Marijuana Could Help Treat Alzheimer’s: Here’s How It Would Work

You’ve probably heard this before.

As early as 2008, several reports, including one published in Molecular Pharmaceutics, began proposing various therapeutic pathways by which cannabinoids could treat Alzheimer’s Disease patients, but none were proven.

In 2014, a group of scientists made a breakthrough. The conclusions of their preclinical study were published in the Journal of Alzheimer’s Disease, under the title “The Potential Therapeutic Effects of THC on Alzheimer’s Disease.”

Put simply, “the paper argued that therapeutic, low [non-psychoactive] doses of THC (one of the main chemical compounds present in marijuana) could directly bind to a protein called amyloid-beta, preventing its aggregation and thereby slowing down the formation of amyloid-beta plaques around neurons,” Dr. Chuanhai Cao, a professor of neurology and pharmacy at the University of South Florida Byrd Institute for Alzheimer’s and lead researcher on the publication, told Benzinga.

Cannabis executive and India Globalization Capital, Inc.(NYSE: IGC) CEO Ram Mukunda said, “In Alzheimer’s Disease, beta-amyloid aggregates into a plaque-like substance that builds around the neurons and disrupts communication between them. So of course, if low-doses of THC can break up those plaques and prevent them from forming in the first place, it’s a huge breakthrough.”

Moving Forward

While the results of the aforementioned studies were promising, two issues remained. As one of the co-authors of the 2014 paper warned, “It’s important to keep in mind that just because a drug may be effective, doesn’t mean it can be safely used by anyone.” The evidence was still regarded as “anecdotal” by the scientific community, and conducting more thorough research often proved highly challenging due to the illegality of cannabis around the world.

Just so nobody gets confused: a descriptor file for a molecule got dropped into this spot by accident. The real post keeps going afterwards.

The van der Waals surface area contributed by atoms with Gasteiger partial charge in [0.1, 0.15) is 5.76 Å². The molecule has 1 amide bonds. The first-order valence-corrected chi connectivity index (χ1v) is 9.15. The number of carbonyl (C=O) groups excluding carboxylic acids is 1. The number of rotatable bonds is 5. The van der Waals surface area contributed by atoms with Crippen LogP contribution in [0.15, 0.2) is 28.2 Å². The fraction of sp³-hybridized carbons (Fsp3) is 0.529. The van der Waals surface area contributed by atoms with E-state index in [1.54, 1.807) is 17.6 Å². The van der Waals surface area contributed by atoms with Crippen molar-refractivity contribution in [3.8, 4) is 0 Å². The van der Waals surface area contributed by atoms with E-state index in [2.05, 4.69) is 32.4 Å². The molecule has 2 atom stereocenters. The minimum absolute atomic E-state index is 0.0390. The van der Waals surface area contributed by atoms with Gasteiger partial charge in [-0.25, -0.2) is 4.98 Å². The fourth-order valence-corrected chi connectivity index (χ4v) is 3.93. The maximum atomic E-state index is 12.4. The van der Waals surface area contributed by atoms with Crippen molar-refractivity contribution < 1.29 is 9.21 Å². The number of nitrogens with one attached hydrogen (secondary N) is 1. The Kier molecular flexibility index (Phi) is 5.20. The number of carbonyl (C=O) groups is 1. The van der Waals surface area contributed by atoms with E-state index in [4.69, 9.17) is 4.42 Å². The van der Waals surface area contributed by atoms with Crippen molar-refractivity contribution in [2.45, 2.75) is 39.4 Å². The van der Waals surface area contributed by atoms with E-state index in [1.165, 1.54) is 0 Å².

In the past few years, research around cannabis has grown. Diverse clinical trials have begun to show that the side effects of THC and other cannabis compounds are tolerable to most patients and diminish over time. There is trial data showing that, at proper doses, cannabinoids have positive side effects for Alzheimer’s patients, such as a reductions in delusions and mood disorders.

The breakthrough research on the effect of THC for Alzheimer’s patients’ cognitive function has also been validated in at least two papers.

One paper, published by the Salk Institute in 2016, directly validated the University of South Florida’s finding that low doses of THC break up amyloid-beta plaques on neurons. Another paper, published this year in Nature, confirmed the therapeutic promise, showing that cognitive function was restored in old mice who were given low doses of THC.

Getting Funded

Not surprisingly, soon after discovering the pathway by which low-dose THC binds to amyloid beta plaques and prevents them from aggregating on neurons, the University of South Florida filed a patent for that mechanism with the title “THC as a Potential Therapeutic Agent for Alzheimer’s Disease.”

After months of negotiations with the University of South Florida, India Globalization Capital bought the exclusive rights to the U.S. patent filing, thereby “protecting a potential cannabis-based blockbuster treatment for America’s most expensive disease.”

“What IGC is going to do with this patent is take it to clinical trials,” Mukunda said. “We have productized it, and there is more than sufficient evidence. So, now we are now talking to several different places to see where we can begin clinical testing on the path to FDA approval.”

The company plans to test a few other endpoints for THC and Alzheimer’s, setting itself up as the only player with a strategy to take a cannabis-based Alzheimer’s drug to market. They’re still in need of additional funding.

Other companies like GW Pharmaceuticals PLC- ADR (NASDAQ: GWPH), Zynerba Pharmaceuticals Inc (NASDAQ: ZYNE) and Insys Therapeutics Inc (NASDAQ: INSY) are working on the treatment of other ailments like epilepsy, glaucoma and tumor cells with marijuana.

Source: http://m.benzinga.com/article/9669972?utm_referrer=https%3A%2F%2Fwww.google.co.uk%2F

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